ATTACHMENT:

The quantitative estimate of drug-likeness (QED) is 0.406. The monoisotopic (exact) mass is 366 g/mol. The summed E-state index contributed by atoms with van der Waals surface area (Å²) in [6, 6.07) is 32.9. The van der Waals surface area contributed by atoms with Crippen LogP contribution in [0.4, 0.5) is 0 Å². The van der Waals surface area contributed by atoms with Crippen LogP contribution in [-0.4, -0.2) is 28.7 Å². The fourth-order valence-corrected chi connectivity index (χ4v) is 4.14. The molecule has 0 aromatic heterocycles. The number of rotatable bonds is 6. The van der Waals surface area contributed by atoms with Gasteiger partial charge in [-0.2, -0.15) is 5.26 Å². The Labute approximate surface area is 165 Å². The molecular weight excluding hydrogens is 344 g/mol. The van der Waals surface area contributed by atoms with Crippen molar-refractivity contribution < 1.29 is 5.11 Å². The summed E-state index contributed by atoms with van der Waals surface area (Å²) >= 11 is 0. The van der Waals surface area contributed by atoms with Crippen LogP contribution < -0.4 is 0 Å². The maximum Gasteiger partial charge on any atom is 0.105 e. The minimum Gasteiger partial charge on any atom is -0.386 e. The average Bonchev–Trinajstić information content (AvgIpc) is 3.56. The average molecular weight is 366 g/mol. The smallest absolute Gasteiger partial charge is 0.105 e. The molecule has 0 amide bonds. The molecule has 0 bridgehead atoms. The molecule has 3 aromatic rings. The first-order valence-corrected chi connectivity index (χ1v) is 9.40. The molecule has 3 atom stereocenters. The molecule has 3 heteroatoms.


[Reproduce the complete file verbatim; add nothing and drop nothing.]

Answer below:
The quantitative estimate of drug-likeness (QED) is 0.406. The monoisotopic (exact) mass is 366 g/mol. The summed E-state index contributed by atoms with van der Waals surface area (Å²) in [6, 6.07) is 32.9. The van der Waals surface area contributed by atoms with Crippen LogP contribution in [0.4, 0.5) is 0 Å². The van der Waals surface area contributed by atoms with Crippen LogP contribution in [-0.4, -0.2) is 28.7 Å². The fourth-order valence-corrected chi connectivity index (χ4v) is 4.14. The molecule has 0 aromatic heterocycles. The number of rotatable bonds is 6. The van der Waals surface area contributed by atoms with Gasteiger partial charge in [-0.2, -0.15) is 5.26 Å². The Labute approximate surface area is 165 Å². The molecular weight excluding hydrogens is 344 g/mol. The van der Waals surface area contributed by atoms with Crippen molar-refractivity contribution < 1.29 is 5.11 Å². The summed E-state index contributed by atoms with van der Waals surface area (Å²) >= 11 is 0. The van der Waals surface area contributed by atoms with Crippen LogP contribution < -0.4 is 0 Å². The maximum Gasteiger partial charge on any atom is 0.105 e. The minimum Gasteiger partial charge on any atom is -0.386 e. The average Bonchev–Trinajstić information content (AvgIpc) is 3.56. The average molecular weight is 366 g/mol. The smallest absolute Gasteiger partial charge is 0.105 e. The molecule has 0 amide bonds. The molecule has 0 bridgehead atoms. The molecule has 3 aromatic rings. The first-order valence-corrected chi connectivity index (χ1v) is 9.40. The molecule has 3 atom stereocenters. The molecule has 3 heteroatoms.